While politicians seek evidence of nuclear, chemical or biological weapons in Iraq they overlook the fact that in human history war itself has always been the greatest weapon of mass destruction. Its tools, whether machine guns, bombs or missiles of one form or another, are merely variations on a theme. The atomic bomb in Hiroshima killed perhaps 100,000 civilians in a matter of seconds while the British naval blockade of Germany between 1914 and 1919 killed a million Germans by slow degrees. Since the terrorist strikes of 9/11, history, its methodology, terminology and its particular concern with objective truth have been damaged - the language of historians subverted by politicians and the media; the past pillaged for examples to support modern political agendas. "Picking the Bones" strikes back in an attempt to restore the integrity of historical studies by demonstrating that the future is never merely a reworking of the past.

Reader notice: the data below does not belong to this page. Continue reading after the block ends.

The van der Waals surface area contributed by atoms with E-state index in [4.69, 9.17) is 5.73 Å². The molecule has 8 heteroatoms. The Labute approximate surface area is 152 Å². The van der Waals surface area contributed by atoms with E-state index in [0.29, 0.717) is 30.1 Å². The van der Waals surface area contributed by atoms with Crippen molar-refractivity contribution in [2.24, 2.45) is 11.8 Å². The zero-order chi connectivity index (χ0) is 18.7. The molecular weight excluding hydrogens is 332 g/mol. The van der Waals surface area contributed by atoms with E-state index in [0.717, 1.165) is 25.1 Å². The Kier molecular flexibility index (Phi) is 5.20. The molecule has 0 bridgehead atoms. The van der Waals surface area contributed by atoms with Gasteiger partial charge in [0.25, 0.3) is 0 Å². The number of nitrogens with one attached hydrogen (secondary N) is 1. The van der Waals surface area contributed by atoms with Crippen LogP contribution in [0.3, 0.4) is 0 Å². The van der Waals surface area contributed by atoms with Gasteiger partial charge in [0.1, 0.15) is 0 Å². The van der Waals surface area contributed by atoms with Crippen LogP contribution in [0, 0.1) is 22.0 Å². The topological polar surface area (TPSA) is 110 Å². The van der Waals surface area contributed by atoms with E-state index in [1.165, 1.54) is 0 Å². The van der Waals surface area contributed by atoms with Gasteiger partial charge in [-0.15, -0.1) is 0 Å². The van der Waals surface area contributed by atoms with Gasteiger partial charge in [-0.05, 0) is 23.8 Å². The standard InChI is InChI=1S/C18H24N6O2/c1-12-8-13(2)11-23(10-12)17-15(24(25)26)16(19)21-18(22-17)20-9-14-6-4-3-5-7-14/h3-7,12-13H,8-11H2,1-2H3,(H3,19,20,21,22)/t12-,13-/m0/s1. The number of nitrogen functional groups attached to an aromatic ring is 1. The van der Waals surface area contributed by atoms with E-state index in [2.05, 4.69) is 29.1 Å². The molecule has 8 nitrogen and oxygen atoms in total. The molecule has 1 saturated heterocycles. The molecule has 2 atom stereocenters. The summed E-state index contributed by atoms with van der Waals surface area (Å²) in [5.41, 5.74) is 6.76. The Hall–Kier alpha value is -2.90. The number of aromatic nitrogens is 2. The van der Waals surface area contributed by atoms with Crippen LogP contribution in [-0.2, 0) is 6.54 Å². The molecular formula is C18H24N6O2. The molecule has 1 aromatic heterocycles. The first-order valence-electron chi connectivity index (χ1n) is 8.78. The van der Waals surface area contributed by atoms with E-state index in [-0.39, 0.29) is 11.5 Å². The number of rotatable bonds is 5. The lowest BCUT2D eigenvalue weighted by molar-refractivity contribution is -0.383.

The book begins by exploring the drawbacks of demonising and glorifying historical characters for political purposes - Hitler is always the architect of the Holocaust and never the successor of Bismarck, and Churchill the man of Britain's 'finest hour', never the leader who planned to use anthrax on German cities in 1944. Mythologising history has become a tactic of unscrupulous politicians, along with disinformation and a new vague language used to describe war and liberation - are weapons of mass destruction biological terrorist threats or are they the UN sanctions which inflicted death on 500,000 children under five in Iraq? By questioning the 21st century's experts at "spin doctoring", "Picking the Bones" reveals, through evidence and historical appraisal, that the myths upon which current political agendas are based are historically dishonest and biased, and honour the past in name only.